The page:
Audience Laughed Night Away at Students’ Short Acts

taylor 5By Taylor Shaw

Student actors and directors showcased their talents and charmed audiences on opening night of the College of Southern Nevada’s One Act Festival on March 14.

“The purpose of the One Act Festival is to give acting and directing opportunities to as many theater students as possible,” said Richard McGee, music professor at CSN.

The BackStage Theatre, host to the festival’s productions, was filled to maximum capacity as the plays premiered to a receptive audience. Some attendees, unable to find a seat, stood in the back and enjoyed the shows.

“I love coming to these One Acts,” said Taleah Cobb, a local resident who attended the evening.

The festival included humorous productions including the following: “Head on”, “So Tell Me About This Guy”, “Guest of Honor”, “Mpls, St. Paul”, “The M Word” and “Executive Dance”. The dramatic comedies with a more serious tone included the shows: “Tape”, “Gave Her the Eye” and “At Sea”.

The actors and directors who participated in the One Act Festival auditioned to perform in a number of productions. There were nine shows in total and each show was approximately 10 minutes long. Each show had the audience giggling and anticipating more.

The audience was excited about “Executive Dance”. According to the show’s description, at an executive function two junior execs showed off their skills at foxtrot, rumba and waltz while discussing company politics. The two men had to dance with each other, which got a laugh from the audience. The room came alive during this show; many audience members were dancing in their seats.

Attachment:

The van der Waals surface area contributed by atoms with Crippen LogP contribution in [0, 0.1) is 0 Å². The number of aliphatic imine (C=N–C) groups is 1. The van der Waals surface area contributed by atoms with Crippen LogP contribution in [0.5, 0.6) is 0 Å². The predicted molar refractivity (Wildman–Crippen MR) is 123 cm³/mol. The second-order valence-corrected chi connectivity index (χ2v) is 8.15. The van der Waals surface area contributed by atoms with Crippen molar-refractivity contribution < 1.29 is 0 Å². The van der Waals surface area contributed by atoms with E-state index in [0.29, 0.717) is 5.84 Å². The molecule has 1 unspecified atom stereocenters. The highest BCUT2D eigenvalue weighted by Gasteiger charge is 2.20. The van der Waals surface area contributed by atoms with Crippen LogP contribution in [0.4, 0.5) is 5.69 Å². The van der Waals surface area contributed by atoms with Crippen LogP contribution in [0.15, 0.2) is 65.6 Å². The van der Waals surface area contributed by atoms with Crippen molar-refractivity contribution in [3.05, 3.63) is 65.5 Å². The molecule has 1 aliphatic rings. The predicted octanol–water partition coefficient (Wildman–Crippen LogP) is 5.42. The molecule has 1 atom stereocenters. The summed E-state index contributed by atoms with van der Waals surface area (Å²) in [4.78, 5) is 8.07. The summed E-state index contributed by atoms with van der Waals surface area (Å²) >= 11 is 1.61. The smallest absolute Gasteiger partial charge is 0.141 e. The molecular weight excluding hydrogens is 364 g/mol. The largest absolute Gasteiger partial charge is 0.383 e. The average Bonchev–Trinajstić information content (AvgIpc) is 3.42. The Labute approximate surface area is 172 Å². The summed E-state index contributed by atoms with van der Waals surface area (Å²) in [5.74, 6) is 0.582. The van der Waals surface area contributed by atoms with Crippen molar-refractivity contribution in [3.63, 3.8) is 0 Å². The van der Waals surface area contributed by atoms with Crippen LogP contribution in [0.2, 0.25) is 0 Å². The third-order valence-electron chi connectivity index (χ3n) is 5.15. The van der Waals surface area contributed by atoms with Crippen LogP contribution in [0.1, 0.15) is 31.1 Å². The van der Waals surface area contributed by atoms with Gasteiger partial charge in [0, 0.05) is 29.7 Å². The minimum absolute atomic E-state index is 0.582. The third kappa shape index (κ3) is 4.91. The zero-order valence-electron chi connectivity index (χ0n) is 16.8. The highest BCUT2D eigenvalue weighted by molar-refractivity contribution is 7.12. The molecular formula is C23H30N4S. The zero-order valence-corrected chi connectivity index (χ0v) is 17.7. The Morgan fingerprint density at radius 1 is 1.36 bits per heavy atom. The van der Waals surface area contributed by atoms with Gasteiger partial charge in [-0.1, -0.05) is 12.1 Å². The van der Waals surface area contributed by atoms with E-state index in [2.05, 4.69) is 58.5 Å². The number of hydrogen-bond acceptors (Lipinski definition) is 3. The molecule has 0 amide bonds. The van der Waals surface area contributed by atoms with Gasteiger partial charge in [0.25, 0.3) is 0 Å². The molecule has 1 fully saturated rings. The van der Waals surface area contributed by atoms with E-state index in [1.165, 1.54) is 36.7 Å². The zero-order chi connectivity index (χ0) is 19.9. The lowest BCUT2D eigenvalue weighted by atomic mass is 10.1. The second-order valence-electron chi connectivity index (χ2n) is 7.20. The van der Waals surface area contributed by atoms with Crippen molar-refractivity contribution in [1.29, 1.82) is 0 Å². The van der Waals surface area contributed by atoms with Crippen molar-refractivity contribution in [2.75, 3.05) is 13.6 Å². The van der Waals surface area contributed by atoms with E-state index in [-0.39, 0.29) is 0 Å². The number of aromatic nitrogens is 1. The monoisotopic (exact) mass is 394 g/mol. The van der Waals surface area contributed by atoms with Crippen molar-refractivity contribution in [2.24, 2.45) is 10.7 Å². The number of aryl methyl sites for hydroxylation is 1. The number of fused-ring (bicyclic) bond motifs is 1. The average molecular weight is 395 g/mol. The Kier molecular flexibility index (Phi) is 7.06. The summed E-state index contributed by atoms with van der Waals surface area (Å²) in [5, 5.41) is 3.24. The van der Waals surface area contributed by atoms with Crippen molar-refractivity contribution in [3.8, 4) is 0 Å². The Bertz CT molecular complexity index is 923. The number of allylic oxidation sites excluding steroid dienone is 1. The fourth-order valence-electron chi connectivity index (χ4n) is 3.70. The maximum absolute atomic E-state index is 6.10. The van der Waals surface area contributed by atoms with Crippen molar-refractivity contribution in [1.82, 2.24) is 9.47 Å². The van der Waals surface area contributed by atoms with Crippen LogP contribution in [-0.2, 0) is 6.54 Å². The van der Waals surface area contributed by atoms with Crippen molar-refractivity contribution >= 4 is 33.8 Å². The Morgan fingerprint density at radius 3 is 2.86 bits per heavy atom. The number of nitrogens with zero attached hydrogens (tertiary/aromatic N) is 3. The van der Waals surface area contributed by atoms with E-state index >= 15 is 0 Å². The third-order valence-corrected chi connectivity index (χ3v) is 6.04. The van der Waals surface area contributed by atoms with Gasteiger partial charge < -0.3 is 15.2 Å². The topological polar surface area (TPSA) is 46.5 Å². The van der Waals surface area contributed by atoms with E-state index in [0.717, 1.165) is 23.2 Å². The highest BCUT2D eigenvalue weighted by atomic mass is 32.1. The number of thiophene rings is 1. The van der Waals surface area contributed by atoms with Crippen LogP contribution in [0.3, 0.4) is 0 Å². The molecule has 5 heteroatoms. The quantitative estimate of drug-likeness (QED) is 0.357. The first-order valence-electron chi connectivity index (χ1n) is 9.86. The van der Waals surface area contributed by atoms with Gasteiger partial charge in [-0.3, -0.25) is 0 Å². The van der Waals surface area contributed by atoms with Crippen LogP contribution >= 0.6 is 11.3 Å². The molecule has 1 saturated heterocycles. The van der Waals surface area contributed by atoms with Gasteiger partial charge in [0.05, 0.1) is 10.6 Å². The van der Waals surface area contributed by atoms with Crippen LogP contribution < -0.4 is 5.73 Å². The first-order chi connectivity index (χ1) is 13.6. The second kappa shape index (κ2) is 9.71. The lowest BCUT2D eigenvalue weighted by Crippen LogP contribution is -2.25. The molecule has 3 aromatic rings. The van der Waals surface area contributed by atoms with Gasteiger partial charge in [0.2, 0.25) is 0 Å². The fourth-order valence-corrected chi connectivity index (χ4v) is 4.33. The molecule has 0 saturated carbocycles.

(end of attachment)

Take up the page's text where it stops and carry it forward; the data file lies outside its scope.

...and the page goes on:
One Act Festival faculty adviser Mindy Woodhead emphasized the significance of this festival to its student participants. “I think it is important for students to get the opportunity to experience play production first hand,and to grow their skills through practical application and not just theoretical,” Woodhead said.

Nathan Douglas, CSN student and actor in the production “Guest of Honor”, always wanted to be an actor so that he could get over his stage fright. He also said acting gives him a chance to meet new people and to express himself.

“This is only our second year of the series, and it has been an arousing success for students and audiences,” McGee said.  “I couldn’t be happier with the way that the One Act Festival has grown and matured.”

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